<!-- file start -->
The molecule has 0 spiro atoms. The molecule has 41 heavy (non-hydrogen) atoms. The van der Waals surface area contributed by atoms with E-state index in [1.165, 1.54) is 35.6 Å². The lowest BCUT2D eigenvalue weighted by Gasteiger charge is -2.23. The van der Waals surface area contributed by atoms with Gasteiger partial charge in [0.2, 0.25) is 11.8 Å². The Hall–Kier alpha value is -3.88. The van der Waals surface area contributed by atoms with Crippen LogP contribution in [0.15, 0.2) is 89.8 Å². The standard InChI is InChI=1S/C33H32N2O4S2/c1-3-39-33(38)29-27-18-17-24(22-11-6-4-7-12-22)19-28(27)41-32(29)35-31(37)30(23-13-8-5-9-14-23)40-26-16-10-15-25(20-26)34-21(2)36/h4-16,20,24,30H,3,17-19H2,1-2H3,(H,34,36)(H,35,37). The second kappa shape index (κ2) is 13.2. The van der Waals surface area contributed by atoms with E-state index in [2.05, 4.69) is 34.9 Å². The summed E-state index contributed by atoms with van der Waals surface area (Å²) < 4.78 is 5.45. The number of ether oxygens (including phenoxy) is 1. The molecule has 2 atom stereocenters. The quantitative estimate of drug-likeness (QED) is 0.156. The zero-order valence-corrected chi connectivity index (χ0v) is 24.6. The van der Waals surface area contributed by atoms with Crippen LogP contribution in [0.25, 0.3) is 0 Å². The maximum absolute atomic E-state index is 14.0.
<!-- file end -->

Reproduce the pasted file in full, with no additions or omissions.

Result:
The molecule has 0 spiro atoms. The molecule has 41 heavy (non-hydrogen) atoms. The van der Waals surface area contributed by atoms with E-state index in [1.165, 1.54) is 35.6 Å². The lowest BCUT2D eigenvalue weighted by Gasteiger charge is -2.23. The van der Waals surface area contributed by atoms with Gasteiger partial charge in [0.2, 0.25) is 11.8 Å². The Hall–Kier alpha value is -3.88. The van der Waals surface area contributed by atoms with Crippen LogP contribution in [0.15, 0.2) is 89.8 Å². The standard InChI is InChI=1S/C33H32N2O4S2/c1-3-39-33(38)29-27-18-17-24(22-11-6-4-7-12-22)19-28(27)41-32(29)35-31(37)30(23-13-8-5-9-14-23)40-26-16-10-15-25(20-26)34-21(2)36/h4-16,20,24,30H,3,17-19H2,1-2H3,(H,34,36)(H,35,37). The second kappa shape index (κ2) is 13.2. The van der Waals surface area contributed by atoms with E-state index in [2.05, 4.69) is 34.9 Å². The summed E-state index contributed by atoms with van der Waals surface area (Å²) < 4.78 is 5.45. The number of ether oxygens (including phenoxy) is 1. The molecule has 2 atom stereocenters. The quantitative estimate of drug-likeness (QED) is 0.156. The zero-order valence-corrected chi connectivity index (χ0v) is 24.6. The van der Waals surface area contributed by atoms with Crippen LogP contribution in [0.25, 0.3) is 0 Å². The maximum absolute atomic E-state index is 14.0.